I started talking to God without the rote prayers around this time. I’d take long walks through the rural area where we lived, talking to God and deconstructing my religion. I decided that I didn’t need church to talk to God. I decided I didn’t need the trappings and the restrictions of religion.

When I was 15 years old, my small family immigrated again from New Zealand to Australia. I was the new girl again in a very cliquey school. It was grim. I was very lonely, nursing the loss of friends and reckless “fun” that had carried me through difficult years.

As I watched that local church passion play, the story of Jesus came to life.

One day I was walking around my new hometown, talking to God. By then, I was fairly cynical and antagonistic toward religion in general, but still connected with God in my own way. I started to think about Jesus. What purpose did he serve exactly? What difference did it make if I believed in him or not? I decided that I didn’t need him, and I’d continue exploring a new spirituality in my own time, and maybe get serious about it when I got older.

Not long after that decision, I walked into a church at the invitation of a guy from my school. As I watched that local church passion play, the story of Jesus came to life. Jesus wasn’t just a distant, religious concept; he was a living person. One of the play’s final scenes was a video of Jesus carrying the cross. The other characters were shouting and hurling abuse at him, and something in me broke. I truly saw him for the first time. I saw what he did, and suddenly I knew I needed him. I saw that I was his all along.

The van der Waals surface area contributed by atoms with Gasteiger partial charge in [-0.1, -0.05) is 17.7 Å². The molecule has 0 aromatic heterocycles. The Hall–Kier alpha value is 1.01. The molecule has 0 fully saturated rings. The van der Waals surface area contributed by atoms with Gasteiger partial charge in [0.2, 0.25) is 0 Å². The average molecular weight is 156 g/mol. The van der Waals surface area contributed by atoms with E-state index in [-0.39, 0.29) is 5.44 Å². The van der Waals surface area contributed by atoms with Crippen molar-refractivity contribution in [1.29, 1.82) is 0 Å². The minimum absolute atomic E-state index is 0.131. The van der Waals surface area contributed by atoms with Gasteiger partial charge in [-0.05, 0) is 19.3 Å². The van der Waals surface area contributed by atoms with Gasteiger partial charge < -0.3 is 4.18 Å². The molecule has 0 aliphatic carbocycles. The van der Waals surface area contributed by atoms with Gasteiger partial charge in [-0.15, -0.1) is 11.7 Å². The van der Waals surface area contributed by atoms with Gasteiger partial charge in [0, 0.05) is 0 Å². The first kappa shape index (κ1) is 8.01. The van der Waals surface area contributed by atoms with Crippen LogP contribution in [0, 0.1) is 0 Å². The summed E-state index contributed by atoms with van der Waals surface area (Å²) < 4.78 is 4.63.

After the play, there was an invitation to respond to salvation, and I responded. A young adult leader prayed with me, gave me a Bible and invited me back to the Sunday service. When I got home, I lay on my bed, talking to God. I was trying to process what all of this meant. At that moment, I didn’t know what to make of it. The only thing that felt very clear to me was that I would never be alone or abandoned again. Despite my rejection of God and all the ugliness inside that made me feel so unworthy of his love, I knew I had a friend forever.

Aziza is a writer and a PhD candidate in digital theology, researching what digital wisdom might look like for the average Christian pastor, priest or ministry leader. You can get touch or follow her research journey via SubStack.